Recognizing that Operations Research possesses powerful tools that could help :
› optimize limited government resources
› bring objective means to reaching decisions and thus limit undue
political influences , and
› improve provisions to the marginalized sectors of society,
The Operations Research Society of the Philippines, through the dynamic leadership of past president Wilson Wy Tiu, formed the Committee on Operations Research for Public Service (ORSP Corps).
ORSP Corps is the organization’s response to the call for greater participation in public service and nation building. The ORSP Corps will market OR as a resource-maximizing tool that could provide an objective basis for decision – making in government. It will explore potential applications, and through the extensive ORSP network, carry out these projects. It is the objective to eventually make this a financially self-supporting endeavor.
Organizationally, it is chaired by Elise del Rosario with JC Mercado, Geoffrey Chua, and Mari-Jo Ruiz as the Board of Quality Reviewers.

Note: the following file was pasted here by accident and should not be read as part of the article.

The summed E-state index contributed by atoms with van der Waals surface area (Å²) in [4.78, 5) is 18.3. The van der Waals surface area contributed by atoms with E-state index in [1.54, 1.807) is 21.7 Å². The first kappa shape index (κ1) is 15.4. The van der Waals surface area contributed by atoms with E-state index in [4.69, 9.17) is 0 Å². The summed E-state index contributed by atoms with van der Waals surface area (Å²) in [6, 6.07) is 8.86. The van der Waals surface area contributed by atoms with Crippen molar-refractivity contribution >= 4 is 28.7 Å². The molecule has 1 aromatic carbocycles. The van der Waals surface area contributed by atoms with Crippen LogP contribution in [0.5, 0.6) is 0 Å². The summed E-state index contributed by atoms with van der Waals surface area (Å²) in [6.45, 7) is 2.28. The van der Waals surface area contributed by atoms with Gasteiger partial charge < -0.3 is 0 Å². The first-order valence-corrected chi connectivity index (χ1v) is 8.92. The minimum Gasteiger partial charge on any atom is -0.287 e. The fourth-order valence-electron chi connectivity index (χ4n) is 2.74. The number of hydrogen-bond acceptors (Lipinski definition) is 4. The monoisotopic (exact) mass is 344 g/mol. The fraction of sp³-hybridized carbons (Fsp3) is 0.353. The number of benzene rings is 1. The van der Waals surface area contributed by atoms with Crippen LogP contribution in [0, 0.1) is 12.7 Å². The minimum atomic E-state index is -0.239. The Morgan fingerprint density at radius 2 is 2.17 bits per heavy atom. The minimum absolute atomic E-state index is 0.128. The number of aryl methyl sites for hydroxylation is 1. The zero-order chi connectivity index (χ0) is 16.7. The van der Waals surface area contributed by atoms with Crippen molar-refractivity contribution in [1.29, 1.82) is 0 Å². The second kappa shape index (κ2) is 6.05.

Past projects include work with the Department of Energy (DoE), the National Power Corporation and the National Movement for Free Elections (NAMFREL).
ORSP Corps Celebrates Fourth Year
November 24, 2003 marked the fourth year that ORSP Committee on OR for Public Service (ORSP Corps) was launched to move closer to the ORSP long-term mission of helping in nation-building through the use of OR. In its four years, the ORSP Corps has completed five projects, namely, Privatization of the Manila North Harbor, Assessment of the Bureau of Customs shift to the Transaction Value System, Assessment and Streamlining of the Data Capture at the Bureau of Customs, Selection and Deployment of Quick Count Facilities for the Namfrel, and Optimization of Power Dispatch in the Luzon Grid.